There’s a lot of pressure to forgive and make peace with these people or spend time around them in order to ‘keep the peace’ at Christmas. But this is not something that anyone should be expected to do.
Speaking as someone with a less-than-stellar relationship with my parents, spending time with people who have a negative effect on your mental health at Christmas is difficult. During the season of family, joy, and hope, you can be left feeling like you’re constantly on guard. There is, however, a way you can still show your face at Christmas, while enforcing your own boundaries.
The key, for me, has been to make it clear to people when I will be seeing them over Christmas – if at all. In my case, every year, I switch between spending Christmas Day with my parents and with my in-laws, so there’s the understanding with my parents when I will be seeing them. I also have the understanding with my parents and my in-laws that myself and my partner spend Christmas Eve alone, so there’s no expectation of us spending time with them on that day.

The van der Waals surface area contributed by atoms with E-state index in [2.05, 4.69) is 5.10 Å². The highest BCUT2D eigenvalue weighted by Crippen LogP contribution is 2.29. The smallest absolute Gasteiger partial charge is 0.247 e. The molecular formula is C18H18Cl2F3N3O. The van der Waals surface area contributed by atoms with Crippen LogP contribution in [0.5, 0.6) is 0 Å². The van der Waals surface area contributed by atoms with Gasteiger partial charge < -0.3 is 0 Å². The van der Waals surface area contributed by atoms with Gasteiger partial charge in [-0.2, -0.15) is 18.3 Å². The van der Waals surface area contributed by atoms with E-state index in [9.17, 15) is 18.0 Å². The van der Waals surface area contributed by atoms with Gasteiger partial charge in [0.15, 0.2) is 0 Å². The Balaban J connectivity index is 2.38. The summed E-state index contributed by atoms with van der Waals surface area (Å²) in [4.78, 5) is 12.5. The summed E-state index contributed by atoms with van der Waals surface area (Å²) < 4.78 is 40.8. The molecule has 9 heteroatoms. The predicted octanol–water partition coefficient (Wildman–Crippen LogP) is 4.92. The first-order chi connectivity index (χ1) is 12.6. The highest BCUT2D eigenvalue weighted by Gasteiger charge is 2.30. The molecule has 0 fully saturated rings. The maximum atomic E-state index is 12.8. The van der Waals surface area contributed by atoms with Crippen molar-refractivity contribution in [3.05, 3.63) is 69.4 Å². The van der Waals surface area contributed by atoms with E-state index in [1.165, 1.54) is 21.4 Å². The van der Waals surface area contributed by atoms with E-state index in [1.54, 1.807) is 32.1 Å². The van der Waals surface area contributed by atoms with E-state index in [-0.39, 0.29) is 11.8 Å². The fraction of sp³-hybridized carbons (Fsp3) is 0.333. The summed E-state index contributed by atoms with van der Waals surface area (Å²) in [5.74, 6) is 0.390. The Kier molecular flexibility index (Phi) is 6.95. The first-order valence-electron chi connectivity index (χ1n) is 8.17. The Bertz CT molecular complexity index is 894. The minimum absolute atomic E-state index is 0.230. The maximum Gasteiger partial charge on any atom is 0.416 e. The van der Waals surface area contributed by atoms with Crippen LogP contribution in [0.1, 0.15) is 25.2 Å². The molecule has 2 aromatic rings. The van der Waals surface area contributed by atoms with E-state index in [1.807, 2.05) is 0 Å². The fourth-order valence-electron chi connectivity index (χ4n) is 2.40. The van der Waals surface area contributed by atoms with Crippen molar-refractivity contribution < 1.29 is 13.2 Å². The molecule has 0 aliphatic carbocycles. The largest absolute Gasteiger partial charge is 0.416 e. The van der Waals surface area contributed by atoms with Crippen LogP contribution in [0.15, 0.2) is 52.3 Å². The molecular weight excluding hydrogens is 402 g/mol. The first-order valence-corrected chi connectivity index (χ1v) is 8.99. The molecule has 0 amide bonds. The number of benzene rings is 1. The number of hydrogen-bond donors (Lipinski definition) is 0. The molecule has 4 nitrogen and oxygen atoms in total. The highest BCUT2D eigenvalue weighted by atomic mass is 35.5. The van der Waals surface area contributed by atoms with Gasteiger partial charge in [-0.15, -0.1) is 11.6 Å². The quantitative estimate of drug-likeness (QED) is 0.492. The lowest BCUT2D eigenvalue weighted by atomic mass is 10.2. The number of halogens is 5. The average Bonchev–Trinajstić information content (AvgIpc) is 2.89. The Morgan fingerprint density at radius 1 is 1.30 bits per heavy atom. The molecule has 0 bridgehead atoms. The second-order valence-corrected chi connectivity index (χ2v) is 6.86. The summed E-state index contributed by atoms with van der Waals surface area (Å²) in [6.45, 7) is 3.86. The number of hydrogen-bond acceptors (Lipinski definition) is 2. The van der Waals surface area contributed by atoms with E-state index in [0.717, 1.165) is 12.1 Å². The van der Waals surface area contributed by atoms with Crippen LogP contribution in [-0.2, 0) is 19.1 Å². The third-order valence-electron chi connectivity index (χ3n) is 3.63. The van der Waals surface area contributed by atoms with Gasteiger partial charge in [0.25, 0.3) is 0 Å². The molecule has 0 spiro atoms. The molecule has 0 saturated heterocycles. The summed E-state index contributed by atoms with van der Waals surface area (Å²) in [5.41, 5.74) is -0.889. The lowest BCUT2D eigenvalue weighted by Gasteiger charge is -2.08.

If the opportunity arises, make sure you make yourself clear with the person you need to set boundaries with. Tell them when you will spending time together, and during what times. Telling, rather than asking, is key to enforcing your boundaries and leaving no room for doubt about what you will do.
It’s also likely that when you’re spending time with these people, uncomfortable topics will arise. How you respond will depend entirely on your relationship with this person and the context of the conversation but, in my case, I try to not respond to inflammatory remarks – or, even better, agree with them if they make fun of me.
By setting and enforcing boundaries, you’re showing not only where you’ll draw the line with that person, but most importantly, you’re taking back power for yourself.
If you’re taking medication to manage your mental health condition, make sure you have plenty of medication to cover you across the holiday season when pharmacies are closed or only operating on limited hours. If you’re struggling to leave the house yourself, your pharmacy may allow a named individual to pick up your prescription for you, but it’s worth checking whether this is something your pharmacy allows you to do.